Imagine working 80-hour weeks for years on end with the sole goal of becoming an NFL coach.
You have a bed in the film room. Family time is a luxury. But you’ve convinced yourself it’s worth the toil for this singular dream.
Now imagine that, after all those years of sacrifice, an NFL team finally gives you a coaching gig — but everybody, including yourself, wonders if it was because the color of your skin. Would it still be cause for celebration?
On Tuesday, NFL owners will vote on a proposal that would place a perpetual asterisk next to hires of coaches and executives who are people of color. Should the plan receive 24 of 32 votes, teams would move 10 spots up in the third round of the draft for hiring a general manager of color, six picks for hiring a head coach of color, and get a fourth-round compensatory pick for hiring a quarterbacks coach of color.
Well-intentioned? Probably. But it seems far more patronizing than it does empowering.
First off, I’m not sure this is something most people of color would get behind. Two Pew Research polls from last year — one pertaining to college admissions and the other to job hiring — showed that the majority of Black, Latino and Asian-Americans oppose taking race into account when evaluating candidates. I doubt that would change when it comes to football coaches.
Second, this plan doesn’t do much to foster diversity so much as it would be forcing it.
“I think sometimes you can do the wrong thing while trying to do the right thing,” Chargers coach Anthony Lynn, who is Black, told CBS radio. “I think this is out of desperation, this is something that we’re throwing out there, but it is what it is.
“You can’t make people hire someone they don’t want to hire for whatever reason.”
As it stands, there are four head coaches of color in the NFL and two general managers. Three years ago, there were eight head coaches of color. Granted, most of the coaches who were fired in that time had either missed the playoffs in consecutive years or oversaw a stinker of a season. But in a league where about 70 percent of the players are Black, the ratio of white to people of color on the coaching and executive fronts is glaring.
How did it get this way?
Well, first it should be noted that playing in the NFL is hardly a prerequisite for coaching in it. In fact, only eight of the 32 coaches in the league actually played in a regular-season game.
The most common way to the top seems to be getting a job as a graduate assistant out of college, then working your way up from there. This means the NFL coaching pool likely would be closer to reflecting the general American population than it would the NFL player population.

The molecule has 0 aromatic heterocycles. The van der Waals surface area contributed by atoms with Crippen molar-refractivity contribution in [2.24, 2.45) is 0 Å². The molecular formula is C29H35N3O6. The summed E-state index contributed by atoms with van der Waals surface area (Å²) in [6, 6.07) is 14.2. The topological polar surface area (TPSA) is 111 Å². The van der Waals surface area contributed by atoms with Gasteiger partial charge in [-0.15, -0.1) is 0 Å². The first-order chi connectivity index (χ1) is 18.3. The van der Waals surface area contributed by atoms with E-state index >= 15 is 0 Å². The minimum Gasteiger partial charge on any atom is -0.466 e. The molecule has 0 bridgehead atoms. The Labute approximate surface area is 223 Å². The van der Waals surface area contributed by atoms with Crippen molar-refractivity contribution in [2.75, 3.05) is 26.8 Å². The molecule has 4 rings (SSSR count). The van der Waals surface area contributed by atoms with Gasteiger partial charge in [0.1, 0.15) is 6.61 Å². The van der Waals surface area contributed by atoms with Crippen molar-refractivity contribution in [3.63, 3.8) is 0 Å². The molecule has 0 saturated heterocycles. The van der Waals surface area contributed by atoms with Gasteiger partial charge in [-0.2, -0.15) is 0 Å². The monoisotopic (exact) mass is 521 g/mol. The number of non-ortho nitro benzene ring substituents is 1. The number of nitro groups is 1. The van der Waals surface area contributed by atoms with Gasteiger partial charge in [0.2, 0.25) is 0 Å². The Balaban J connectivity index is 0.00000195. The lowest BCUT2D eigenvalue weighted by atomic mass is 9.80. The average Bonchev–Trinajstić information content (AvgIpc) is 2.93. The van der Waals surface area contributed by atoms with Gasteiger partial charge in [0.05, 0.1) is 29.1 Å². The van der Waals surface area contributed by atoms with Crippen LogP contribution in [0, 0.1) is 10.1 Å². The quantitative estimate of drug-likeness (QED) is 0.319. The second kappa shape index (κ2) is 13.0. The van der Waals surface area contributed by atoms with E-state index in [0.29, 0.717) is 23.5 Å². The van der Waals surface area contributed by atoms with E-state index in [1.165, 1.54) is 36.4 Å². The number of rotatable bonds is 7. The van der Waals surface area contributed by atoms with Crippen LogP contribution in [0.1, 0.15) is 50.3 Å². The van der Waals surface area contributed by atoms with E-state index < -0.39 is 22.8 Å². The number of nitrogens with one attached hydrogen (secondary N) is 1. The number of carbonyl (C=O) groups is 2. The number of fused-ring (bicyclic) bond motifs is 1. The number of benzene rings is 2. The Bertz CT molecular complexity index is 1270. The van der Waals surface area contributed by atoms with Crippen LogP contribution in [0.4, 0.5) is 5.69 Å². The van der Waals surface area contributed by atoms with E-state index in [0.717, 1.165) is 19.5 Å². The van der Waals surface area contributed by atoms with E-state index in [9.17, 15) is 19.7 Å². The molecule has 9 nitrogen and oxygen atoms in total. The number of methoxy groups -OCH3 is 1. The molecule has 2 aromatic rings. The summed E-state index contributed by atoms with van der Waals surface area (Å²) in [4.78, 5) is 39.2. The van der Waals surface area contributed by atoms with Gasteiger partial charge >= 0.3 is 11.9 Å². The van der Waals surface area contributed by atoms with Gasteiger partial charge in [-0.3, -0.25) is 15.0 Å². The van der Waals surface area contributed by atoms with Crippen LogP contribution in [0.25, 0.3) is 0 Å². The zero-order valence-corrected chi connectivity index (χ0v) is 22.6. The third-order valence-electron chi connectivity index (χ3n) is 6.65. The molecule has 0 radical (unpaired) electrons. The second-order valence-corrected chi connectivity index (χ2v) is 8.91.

Even so, the current head-coaching hiring craze seems to be picking assistants from the offensive side of the ball — and last year, there were just two offensive coordinators of color compared with 10 defensive coordinators of color.
This was the motivation behind the NFL’s creation of the Quarterback Summit, an annual event for people of color who aspire to be a head coach. NFL executive vice president of football operations Troy Vincent said the event “was birthed out of looking at the last few hiring cycles and the appetite for offensive coaches.”
The summit is an example of a productive push for diversity. It’s what, according to a New York Times story, allowed dozens of young men of color to pick the brains of former Colts and Lions coach Jim Caldwell, Chiefs offensive coordinator Eric Bieniemy, and other coaches and executives.
They would discuss how to develop quarterbacks (perhaps the most essential path to getting a top job one day), networking, and even tape mock interviews. It seemed like a natural, practical move toward progress.
The NFL also has instituted the Rooney Rule, which requires teams to interview at least one candidate of color during their head-coaching searches. Probably wouldn’t be a bad idea to extend this to coordinators, too. Additionally, the league has seen more than 2,000 people of color who aspire to be coaches get internships through the Bill Walsh NFL Diversity Coaching Fellowship.
Could the NFL do more? Probably. But new proposals should focus on the recruiting and development of coaches of color — not using them as chips for draft picks or other perks.
It’s one thing to be mindful of diversity and introduce initiatives such as the Quarterback Summit and Rooney Rule. It’s another to try to manufacture diversity and impose counterproductive “solutions.”
If this proposal passes, it will unfairly stigmatize people of color who may very well have earned the job anyway. And as polls indicate, this isn’t the kind of thing most people of color seem to want.
Whoever came up with it probably thought it was ingenious, but from where I’m sitting, it’s just insulting.